Browsed by
Author: srini92577@gapps.uwcsea.edu.sg

How I Feel About CAS

How I Feel About CAS

Image result for cartoon of achieving

I chose this picture to describe how I feel about CAS because I feel optimistic about the process of this journey but also feel like I am just at the beginning of engaging with it.

Over these first few months, I have been enjoying doing activities different from what I normally interested in. It has been a good way to get out of my comfort zone and develop new skills. I can see the ways that my participation in my service (spending time listening to music with dementia patients to help with their memory cognition) and other creative activities (CultuRama, Bersama) are becoming meaningful parts of my week. I feel positive about the activities I have to chosen to do because they seem like a good fit for me and I am passionate about them. However, I know the best of my experience is yet to come.

I know there is a lot more continuity I have to put into my CAS activities so that I can reap real benefits and experiences from them. As of right now, I have just started towards doing CAS and there is a level of commitment I need to have to carry it through successfully over the next year. Although I feel like this may be challenging at times, I am interested in continuing my CAS journey and feel a part of what I am doing, especially in my service.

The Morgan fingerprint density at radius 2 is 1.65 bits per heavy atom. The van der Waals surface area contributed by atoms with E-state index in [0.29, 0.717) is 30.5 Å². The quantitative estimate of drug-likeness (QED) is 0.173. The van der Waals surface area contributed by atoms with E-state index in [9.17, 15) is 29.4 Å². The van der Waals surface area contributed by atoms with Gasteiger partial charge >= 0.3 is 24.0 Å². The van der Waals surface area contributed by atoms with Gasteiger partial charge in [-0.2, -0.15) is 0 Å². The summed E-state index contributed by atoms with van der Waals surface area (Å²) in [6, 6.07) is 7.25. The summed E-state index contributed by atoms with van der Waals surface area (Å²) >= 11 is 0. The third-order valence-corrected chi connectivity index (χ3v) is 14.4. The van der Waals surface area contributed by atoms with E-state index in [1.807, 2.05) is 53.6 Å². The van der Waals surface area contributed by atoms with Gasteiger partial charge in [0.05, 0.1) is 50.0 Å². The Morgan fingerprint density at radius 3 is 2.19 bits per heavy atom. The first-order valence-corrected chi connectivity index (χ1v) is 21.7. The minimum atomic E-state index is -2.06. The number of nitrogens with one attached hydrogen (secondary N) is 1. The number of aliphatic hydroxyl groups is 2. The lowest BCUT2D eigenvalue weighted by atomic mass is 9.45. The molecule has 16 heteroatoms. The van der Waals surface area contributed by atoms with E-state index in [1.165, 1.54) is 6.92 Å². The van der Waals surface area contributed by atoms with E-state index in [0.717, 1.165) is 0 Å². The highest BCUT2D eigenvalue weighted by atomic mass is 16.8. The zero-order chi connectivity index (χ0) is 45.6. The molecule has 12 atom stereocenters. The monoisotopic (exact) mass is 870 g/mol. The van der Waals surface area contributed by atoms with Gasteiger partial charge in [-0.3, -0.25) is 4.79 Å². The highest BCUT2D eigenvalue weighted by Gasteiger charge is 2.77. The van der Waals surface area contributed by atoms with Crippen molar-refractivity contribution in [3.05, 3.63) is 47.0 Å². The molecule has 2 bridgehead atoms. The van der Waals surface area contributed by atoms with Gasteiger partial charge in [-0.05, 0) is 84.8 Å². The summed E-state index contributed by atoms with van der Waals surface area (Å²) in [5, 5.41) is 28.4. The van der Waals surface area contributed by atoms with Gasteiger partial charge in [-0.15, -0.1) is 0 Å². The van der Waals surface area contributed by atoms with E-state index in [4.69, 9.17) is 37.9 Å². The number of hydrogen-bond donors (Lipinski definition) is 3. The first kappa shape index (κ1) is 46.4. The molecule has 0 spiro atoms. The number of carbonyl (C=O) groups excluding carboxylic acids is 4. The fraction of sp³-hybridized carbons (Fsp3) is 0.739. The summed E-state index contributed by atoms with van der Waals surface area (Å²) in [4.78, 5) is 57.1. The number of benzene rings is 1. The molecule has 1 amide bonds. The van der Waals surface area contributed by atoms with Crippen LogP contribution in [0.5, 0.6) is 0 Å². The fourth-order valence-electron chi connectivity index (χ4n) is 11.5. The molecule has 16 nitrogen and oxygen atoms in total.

“Powerful drama is as much about visual spectacle as about dialogue.” In what ways does Nowra make powerful use of the visual elements of his play ‘Cosi’?

“Powerful drama is as much about visual spectacle as about dialogue.” In what ways does Nowra make powerful use of the visual elements of his play ‘Cosi’?

In the semi-autobiographical play ‘Così’, Louis Nowra depicts the experiences of a novice director, Lewis, putting on a play with several intriguing characters from a mental asylum in the 1970’s. Nowra skillfully uses visual elements such as stage directions, blocking and set elements in his play to perceptively show the development of characters and their relationships by creating purposeful moments of tension, conflict and contrast.